Newspaper article International New York Times

Barclays Plans to Exit Commodities Business ; Bank Joins Other Lenders in Leaving That Arena Because of Falling Profits

Newspaper article International New York Times

Barclays Plans to Exit Commodities Business ; Bank Joins Other Lenders in Leaving That Arena Because of Falling Profits

Article excerpt

Barclays is said to be planning to exit large parts of its commodities business, following other major investment banks that are struggling with falling profits.

The British bank Barclays planned to announce on Tuesday that it would exit large parts of its commodities business, a decision that comes as big investment banks have struggled with heightened regulatory scrutiny and falling profits.

A person briefed on the bank's thinking, but not authorized to publicly discuss the plan, described it on the condition of anonymity.

Barclays is among the top five banks in the commodities business that control much of the global market.

The bank plans to cut more jobs, adding to the tally of layoffs from a broad restructuring aimed at getting the bank back on solid footing after a parade of management changes, regulatory run-ins and core business challenges.

Antony P. Jenkins, the chief executive, has said that Barclays will exit businesses that do not generate returns greater than the bank's cost of financing. The investment bank, which includes the commodities business, fell short of that goal last year.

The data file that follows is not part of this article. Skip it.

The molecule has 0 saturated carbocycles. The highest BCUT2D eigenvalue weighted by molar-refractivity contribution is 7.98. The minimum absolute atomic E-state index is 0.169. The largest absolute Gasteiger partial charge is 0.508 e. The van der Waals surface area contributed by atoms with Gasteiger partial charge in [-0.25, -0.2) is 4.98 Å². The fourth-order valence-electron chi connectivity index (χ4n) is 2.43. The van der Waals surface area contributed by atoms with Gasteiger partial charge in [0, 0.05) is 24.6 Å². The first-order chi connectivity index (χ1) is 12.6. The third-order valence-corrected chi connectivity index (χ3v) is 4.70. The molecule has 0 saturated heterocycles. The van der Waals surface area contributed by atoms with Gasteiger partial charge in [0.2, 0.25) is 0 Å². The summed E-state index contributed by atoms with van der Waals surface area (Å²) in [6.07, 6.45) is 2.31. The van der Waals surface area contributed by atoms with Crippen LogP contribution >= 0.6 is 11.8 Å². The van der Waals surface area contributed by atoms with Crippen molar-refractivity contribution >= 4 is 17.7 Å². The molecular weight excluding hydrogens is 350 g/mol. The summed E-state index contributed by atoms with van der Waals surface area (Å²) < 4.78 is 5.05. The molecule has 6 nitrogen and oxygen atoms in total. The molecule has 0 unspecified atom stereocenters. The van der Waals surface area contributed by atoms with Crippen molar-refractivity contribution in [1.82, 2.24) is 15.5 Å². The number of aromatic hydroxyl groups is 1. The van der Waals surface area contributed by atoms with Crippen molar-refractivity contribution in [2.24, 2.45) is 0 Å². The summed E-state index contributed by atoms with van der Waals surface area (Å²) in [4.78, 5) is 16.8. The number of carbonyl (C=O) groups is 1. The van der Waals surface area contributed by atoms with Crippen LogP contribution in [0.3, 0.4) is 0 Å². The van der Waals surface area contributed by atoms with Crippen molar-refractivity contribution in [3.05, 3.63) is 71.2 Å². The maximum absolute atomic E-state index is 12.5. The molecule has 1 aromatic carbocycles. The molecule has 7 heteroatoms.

The bank will either shut down or sell much of its metals, energy and agricultural commodities business, the person briefed on the plan said. Precious metals trading will be folded into foreign exchange trading, the person said.

A spokesman for Barclays declined to comment.

Wall Street firms often race into and pull out of businesses like commodities. Although Goldman Sachs has been in commodities since 1981, when it acquired J.Aron & Company, many other banks flocked in over the past 10 years and are now withdrawing.

Deutsche Bank said in December that it would exit its commodities trading business, cutting 200 jobs. The bank said it would no longer trade in agricultural, base metals and coal and iron ore commodities but, like Barclays, opted to keep its precious metals trading business.

At the time, Colin Fan, co-head of corporate banking and Securities at Deutsche Bank, said the decision to refocus the business was "based on our identification of more attractive ways to deploy our capital and balance sheet resources."

The move, he said, "responds to industry-wide regulatory change and will also reduce the complexity of our business."

Morgan Stanley is selling its oil trading arm to Russia's Rosneft, but maintaining its power and natural gas desks. And JPMorgan Chase is selling its commodities business for $3.5 billion to the Mercuria Energy Group of Switzerland, which was started by two Goldman Sachs traders.

The business trades hard assets, as opposed to the financial instruments that are tied to commodities.

The stampede out of the business leaves rich opportunities for commodity merchants like Mercuria and Glencore Xstrata, which do not face the same stringent regulations and capital requirements as banks. …

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